Abstract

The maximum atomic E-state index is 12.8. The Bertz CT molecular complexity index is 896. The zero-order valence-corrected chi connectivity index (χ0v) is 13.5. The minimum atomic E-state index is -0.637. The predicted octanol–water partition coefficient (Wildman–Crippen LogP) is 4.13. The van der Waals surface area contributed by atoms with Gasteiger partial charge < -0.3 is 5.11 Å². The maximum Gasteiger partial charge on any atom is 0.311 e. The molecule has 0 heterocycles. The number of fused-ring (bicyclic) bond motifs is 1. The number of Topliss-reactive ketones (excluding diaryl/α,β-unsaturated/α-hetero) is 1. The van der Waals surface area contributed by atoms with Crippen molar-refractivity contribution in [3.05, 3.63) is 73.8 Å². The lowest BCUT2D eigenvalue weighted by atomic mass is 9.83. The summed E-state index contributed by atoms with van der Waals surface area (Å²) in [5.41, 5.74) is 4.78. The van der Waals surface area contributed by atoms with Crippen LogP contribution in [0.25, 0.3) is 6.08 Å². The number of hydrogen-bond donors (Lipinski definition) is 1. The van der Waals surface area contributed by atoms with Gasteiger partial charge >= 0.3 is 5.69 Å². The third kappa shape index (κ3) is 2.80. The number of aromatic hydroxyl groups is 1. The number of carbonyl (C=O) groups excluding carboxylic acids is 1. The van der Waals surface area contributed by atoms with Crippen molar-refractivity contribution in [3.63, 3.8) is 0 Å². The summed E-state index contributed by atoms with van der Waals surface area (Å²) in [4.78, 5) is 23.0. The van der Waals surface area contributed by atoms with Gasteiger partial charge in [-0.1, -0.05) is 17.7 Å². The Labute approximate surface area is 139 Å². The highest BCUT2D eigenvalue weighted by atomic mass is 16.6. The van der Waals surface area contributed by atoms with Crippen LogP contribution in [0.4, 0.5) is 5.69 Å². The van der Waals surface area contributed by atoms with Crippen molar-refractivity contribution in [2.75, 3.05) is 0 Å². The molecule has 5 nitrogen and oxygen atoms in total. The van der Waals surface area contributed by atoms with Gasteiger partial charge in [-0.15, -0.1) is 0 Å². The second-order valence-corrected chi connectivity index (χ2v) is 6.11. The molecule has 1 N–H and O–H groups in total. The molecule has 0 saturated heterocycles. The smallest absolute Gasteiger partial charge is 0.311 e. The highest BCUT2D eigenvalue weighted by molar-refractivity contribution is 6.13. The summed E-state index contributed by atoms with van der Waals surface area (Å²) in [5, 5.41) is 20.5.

To study the importance of rotational modes of failure, the authors constructed physical models and tested them at different orientations. The study was carried out in three steps. First, a physical model was built consisting of two different tetrahedral block assemblies that could be placed on a tilt table. By systematically varying the orientation of the assembly on the tilt table and the slope angle of the tilt table, the block was tested to see how it would behave from rest, and each test was videotaped for subsequent analysis. Next, the physical model tests that exhibited rotational failure modes and tests with similar block orientations were analyzed for stability analytically assuming sliding and lifting modes only. Finally, the physical model test results were compared with the analytical results. The results of the physical model tests showed that the block failed by rotation in some cases, and in some of these cases, the analytical solution predicted a stable block. The results of this study suggest that rotational modes of failure may be the critical failure mode in some cases and should not be ignored.

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